And charming when squeez'd in a pot of brown ale;
Well roasted, with sugar and wine in a cup,
They'll make a sweet bishop when gentlefolks sup.


The world would be a poorer place without oranges — and I happen to notice I've got a half-eaten clementine beside me as I write this post.

What's your favorite oranges recipe?  I used lemons to make a fancy syllabub not so very long ago, but I bet it'd be equally good with oranges.  And I love me some orange cake.  Also Benedictine-just-abour-anything.

One lucky commenter gets to pick a copy of any of my books.

The Wine Glass over the Water

Desgoffe detail God bless the King
I mean our faith’s defender.
God bless no harm in blessing the Pretender.
But who Pretender is, and who is King
God bless us all That’s quite another thing.
          John Byrom

Bonnie_young_princiJoanna, here, talking about an interesting sort of drinking glass our hero and heroine might have encountered in their travels through Georgian or Regency England.

The Jacobite Drinking Glass.

These are wine glasses that form a body of distinctive Eighteenth Century artwork.


We have these through a confluence of lucky chances.

First off, by 1700, English glassmaking was particularly advanced. 
A century before, the champion glassmakers were Venetian. The best glass in England was made by imported Italian glass artists, working by Italian methods. 

This changed when the English developed flint glass.  'Flint glass' contains a high proportion of lead oxide, an ingredient that makes for tough, workable, clear-as-water product.  Excellent stuff, in short.  And it was an English specialty.

I'd always wondered why this kind of glass was called 'flint glass'.  In researching for this blog, I found my answer.  In the spirit of 'I have done my research and now you are going to suffer for it', let me tell you about flint glass.

The 'flint' part of it comes from flint stone.  Flint is found in the South Downs chalk deposits of southeast England. Think 'White Cliffs of Dover'. Flint 2 wiki Wiki Seven_Sisters

When you go walking along around the South Downs, the ground underfoot is white, which is remarkable.  You're walking over exactly the kind of chalk you use on a blackboard.  In that chalk you find nodules of a brown, hard, glassy rock. 

The chalk is calcium carbonate from the skeletons of billions of microscopic algae and sea creatures. (You can thank these tiny sea critters next time you use chalk.) The calcium carbonate settled to the bottom of the ancient seas to become what geologists like to call 'a white ooze'.  So expressive.

Flint was laid down at the same time.  Flint comes from the remains of sponges and other bottom-dwelling denizens of the early sea that used silica as their support structure.  The silica gelled and flowed through the soft white calcium carbonite muck till it found a void left by the carapace of some crab or sea urchin or the tunnel of some burrower.  There, it settled in.  And, voilà, we have flint, sitting there in the chalk happy as a raisin in a plum pudding.

Flint is a heavy and smooth mineral.  Very glasslike.  Some of these flints fit three in your hand.  Some are big as cantaloupes.  They are just amazing stuff to pick up in the chalk matrix.

Yarmukian_Culture_-Sha'ar_HaGolan,_flint_arrowhead Our pretechnological ancestors found flint nifty stuff to chip into arrowheads and knives.  In the Seventeenth Century folks came up with a new use for it.  They ground it to produce pure, high-quality silica sand.  And silica sand is used for glassmaking.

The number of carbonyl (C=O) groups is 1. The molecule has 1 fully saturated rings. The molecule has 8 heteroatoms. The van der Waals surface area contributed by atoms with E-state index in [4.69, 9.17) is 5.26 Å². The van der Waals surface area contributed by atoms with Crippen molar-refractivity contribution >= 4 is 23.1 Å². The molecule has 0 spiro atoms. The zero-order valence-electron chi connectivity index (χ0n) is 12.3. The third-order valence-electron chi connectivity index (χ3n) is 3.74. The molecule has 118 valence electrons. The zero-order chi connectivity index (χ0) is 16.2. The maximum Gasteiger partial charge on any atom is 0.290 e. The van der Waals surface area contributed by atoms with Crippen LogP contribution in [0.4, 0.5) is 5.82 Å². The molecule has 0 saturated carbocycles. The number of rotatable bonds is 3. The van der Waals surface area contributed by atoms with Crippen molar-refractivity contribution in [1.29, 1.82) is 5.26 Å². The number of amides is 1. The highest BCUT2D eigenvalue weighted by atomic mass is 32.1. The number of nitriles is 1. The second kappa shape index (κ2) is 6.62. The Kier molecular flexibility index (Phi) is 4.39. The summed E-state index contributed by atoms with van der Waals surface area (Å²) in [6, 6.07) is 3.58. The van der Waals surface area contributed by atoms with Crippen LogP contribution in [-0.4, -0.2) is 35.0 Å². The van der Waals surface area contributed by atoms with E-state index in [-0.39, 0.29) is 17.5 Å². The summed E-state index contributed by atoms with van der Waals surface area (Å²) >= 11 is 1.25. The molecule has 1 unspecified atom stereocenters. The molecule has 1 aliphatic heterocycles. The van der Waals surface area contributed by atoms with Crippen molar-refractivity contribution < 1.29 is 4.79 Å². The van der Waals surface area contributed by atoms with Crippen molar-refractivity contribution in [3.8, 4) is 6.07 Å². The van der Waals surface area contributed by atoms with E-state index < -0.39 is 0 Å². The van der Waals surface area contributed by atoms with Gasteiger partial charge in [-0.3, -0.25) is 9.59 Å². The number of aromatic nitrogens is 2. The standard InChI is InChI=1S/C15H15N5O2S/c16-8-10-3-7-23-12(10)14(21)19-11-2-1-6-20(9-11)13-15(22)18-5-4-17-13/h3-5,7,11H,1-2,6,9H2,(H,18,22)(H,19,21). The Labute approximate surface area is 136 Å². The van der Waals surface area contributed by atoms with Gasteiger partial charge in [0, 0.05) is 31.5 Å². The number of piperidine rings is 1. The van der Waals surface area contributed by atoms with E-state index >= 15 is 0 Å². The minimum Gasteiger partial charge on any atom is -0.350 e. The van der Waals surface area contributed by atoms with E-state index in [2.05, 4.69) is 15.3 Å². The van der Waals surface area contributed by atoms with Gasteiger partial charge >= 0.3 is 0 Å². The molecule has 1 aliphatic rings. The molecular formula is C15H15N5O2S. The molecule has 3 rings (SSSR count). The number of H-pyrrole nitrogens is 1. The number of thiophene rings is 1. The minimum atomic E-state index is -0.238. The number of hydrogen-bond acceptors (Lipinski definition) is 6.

Turns out, flint is just heavily endowed with lead oxide.  Glassmakers blowing this new sort of glass were doubtless delighted to discover their flint silica produced a heavy, strong, crystal-clear glass exactly suited for engraving.

Edward Dillion, in his book, Glass, talks of the this quintessentially English flint glass.

"The Venetians in the preparation of their cristallo laid great stress on the hard white pebbles, the cogoli, from the bed of the Po or of the Ticino; these they regarded as an essential constituent of a good glass. We in England, during the reign of Charles II, succeeded in replacing these pebbles by our native flints; and this English flint-glass, properly so-called, early acquired a good reputation on the Continent." Airstem glass from v&a detail

Georgian artistic sensibilities and this perfect medium for their expression led to some of the most beautiful glassware ever created.  The slender stem of the glass in the Georgian years holds the bowl upward like a flower.  Just lovely.  The flint glass was absolutely transparent and brilliant.  The refractive index, which is close to that of natural crystal, fills cut surfaces with fire.

Amen glass metro










A characteristic elaboration arises at this time.  There was an older custom of putting a single 'tear drop' shape of air in the stem . . . see it in the example of an 'amen' glass from the Met there on the left.  (More about amen glasses later.)

In the Georgian era, artisans elaborated that single tear drop into twisting lines of light that run the length of the glass stem.  The example at the right is from the Victoria & Albert.  

These bright lines are tiny specks of air, made by pricking a line of bubbles into a rod of heat-softened glass, covering the bubbles with a film of molten glass, and then drawing the glass out thin.  The spiral is produced by twisting and stretching the rod of molten glass.  The twist descends from right to left. Glass in met

A swirl of white ribbons, like in this example on the right, from the Met, would be made by bundling thin, opaque white rods of glass with rods of clear glass, heating, twisting, and drawing out the bundle.  This was very much a Venetian manner of handling glass and doubtless learned from those imported Venetian artisans.

After 1746, the fancification of drinking glasses was helped along by a whopping large excise tax on glass production.